The Ernie Banks will disaster and what it teaches us

The Ernie Banks will disaster and what it teaches us

The litigation over the will of Ernie Banks is a perfect example of why you should set up an estate plan well before your mental health becomes questionable, especially if you have a large estate and you plan to disinherit your entire family. A will contest (where someone files a lawsuit claiming the will is invalid) is more likely when a lot of money is on the line or someone is likely to feel shorted. In these circumstances, be extra sure to make your will bullet proof.

Ernie Banks’ will leaves his entire estate to his caretaker, Regina Rice. His wife, from whom he was “estranged” and apparently getting a divorce, and his children, were left nothing. His wife is, of course, challenging this in court. She has filed a claim in Cook County Probate Court, alleging exactly what many people are speculating – that the caretaker tricked him into leaving her everything. It’s a classic fact pattern, which isn’t to say that it’s necessarily true. Only time will tell, maybe…

Obviously, the best source for getting the truth is Ernie Banks himself. But since that’s not an option, the court will try to determine whether he was mentally competent at the time he signed his will. If he wasn’t, then it will likely be voided. They will look at his medical records, especially on and around the day he signed the will. Witnesses will be key, especially those who signed the will as official witnesses. Even if he was having moments of dementia, as long as there were also moments of sanity, then it’s possible that he could have had a lucid moment when he signed his will. So in order to void the will, his wife will have to show that he was so mentally ill that he couldn’t have had a moment in which he knew what he was doing.

Lawyers usually take these cases on contingency, meaning that there is no fee unless they win the case. If you plan to contest a will of a family member, don’t go it alone. It might seem like a private/personal matter, but it’s a civil lawsuit, with rules of court, rules of procedure and rules of evidence. If the will is voided, then the court will handle his estate as if he had no will. Under Illinois law, this means that half goes to his wife (they weren’t yet divorced) and half goes to his children. But it will likely be a long time before the case is decided. Which brings us to back to the main point – if you wait until you have serious health problems before making a will, then you could be setting your family up for a big headache.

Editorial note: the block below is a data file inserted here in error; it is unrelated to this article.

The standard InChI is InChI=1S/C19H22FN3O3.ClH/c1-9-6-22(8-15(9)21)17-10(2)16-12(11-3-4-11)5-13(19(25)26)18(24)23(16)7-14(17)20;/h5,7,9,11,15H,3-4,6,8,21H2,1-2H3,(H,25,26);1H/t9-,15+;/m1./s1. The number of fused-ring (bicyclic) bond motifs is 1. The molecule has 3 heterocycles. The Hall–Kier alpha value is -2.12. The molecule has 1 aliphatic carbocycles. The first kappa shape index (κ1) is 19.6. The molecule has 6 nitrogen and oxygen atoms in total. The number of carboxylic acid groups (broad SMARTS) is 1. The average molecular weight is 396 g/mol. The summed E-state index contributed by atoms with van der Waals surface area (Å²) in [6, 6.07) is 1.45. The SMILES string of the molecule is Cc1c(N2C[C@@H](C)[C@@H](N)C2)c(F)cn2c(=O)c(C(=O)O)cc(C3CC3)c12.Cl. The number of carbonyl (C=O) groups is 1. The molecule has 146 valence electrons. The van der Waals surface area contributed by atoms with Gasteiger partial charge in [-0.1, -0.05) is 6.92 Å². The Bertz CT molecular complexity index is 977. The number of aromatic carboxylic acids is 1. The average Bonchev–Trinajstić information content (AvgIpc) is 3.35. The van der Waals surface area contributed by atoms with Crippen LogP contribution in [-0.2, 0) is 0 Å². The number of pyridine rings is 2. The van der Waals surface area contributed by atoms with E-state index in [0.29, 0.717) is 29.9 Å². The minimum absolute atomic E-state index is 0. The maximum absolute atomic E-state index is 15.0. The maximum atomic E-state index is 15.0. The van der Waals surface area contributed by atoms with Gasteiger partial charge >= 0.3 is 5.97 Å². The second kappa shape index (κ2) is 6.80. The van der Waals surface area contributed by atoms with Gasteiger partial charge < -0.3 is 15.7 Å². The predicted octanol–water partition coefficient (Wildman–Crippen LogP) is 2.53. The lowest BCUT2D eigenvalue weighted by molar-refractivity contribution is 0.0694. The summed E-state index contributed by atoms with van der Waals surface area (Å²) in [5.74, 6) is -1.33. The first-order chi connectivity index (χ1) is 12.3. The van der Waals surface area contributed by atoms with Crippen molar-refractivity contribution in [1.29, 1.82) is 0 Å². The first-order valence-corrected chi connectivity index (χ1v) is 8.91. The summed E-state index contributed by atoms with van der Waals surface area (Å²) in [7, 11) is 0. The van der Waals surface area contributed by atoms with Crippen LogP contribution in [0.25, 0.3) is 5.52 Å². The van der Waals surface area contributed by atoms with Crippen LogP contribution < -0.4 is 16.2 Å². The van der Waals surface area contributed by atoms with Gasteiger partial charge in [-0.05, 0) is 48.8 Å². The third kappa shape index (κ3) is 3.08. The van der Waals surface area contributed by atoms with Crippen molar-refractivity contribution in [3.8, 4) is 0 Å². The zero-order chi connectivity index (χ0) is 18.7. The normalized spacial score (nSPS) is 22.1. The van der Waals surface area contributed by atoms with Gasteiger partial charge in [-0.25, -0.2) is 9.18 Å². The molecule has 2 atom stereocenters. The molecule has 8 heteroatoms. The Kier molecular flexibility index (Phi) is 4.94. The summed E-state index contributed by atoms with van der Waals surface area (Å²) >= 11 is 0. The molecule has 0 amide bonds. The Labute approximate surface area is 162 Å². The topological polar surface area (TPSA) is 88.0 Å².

Another lesson to take from this is to look after your older family members and make sure they are in good hands. The Ernie Banks case certainly looks like the classic elder abuse situation, in which an older/ailing person lets someone into their life and then gets convinced to leave them their estate. Of course, not every caretaker who becomes an heir is a con artist. Sometimes a caretaker is very deserving of the inheritance they are given and it is given completely voluntarily and without pressure. I honestly have no idea which category this Ernie Banks thing falls into, but either way, there are lessons here for all of us. He was famous, but this kind of thing happens to regular people all the time.

Filed under: Uncategorized

Leave a comment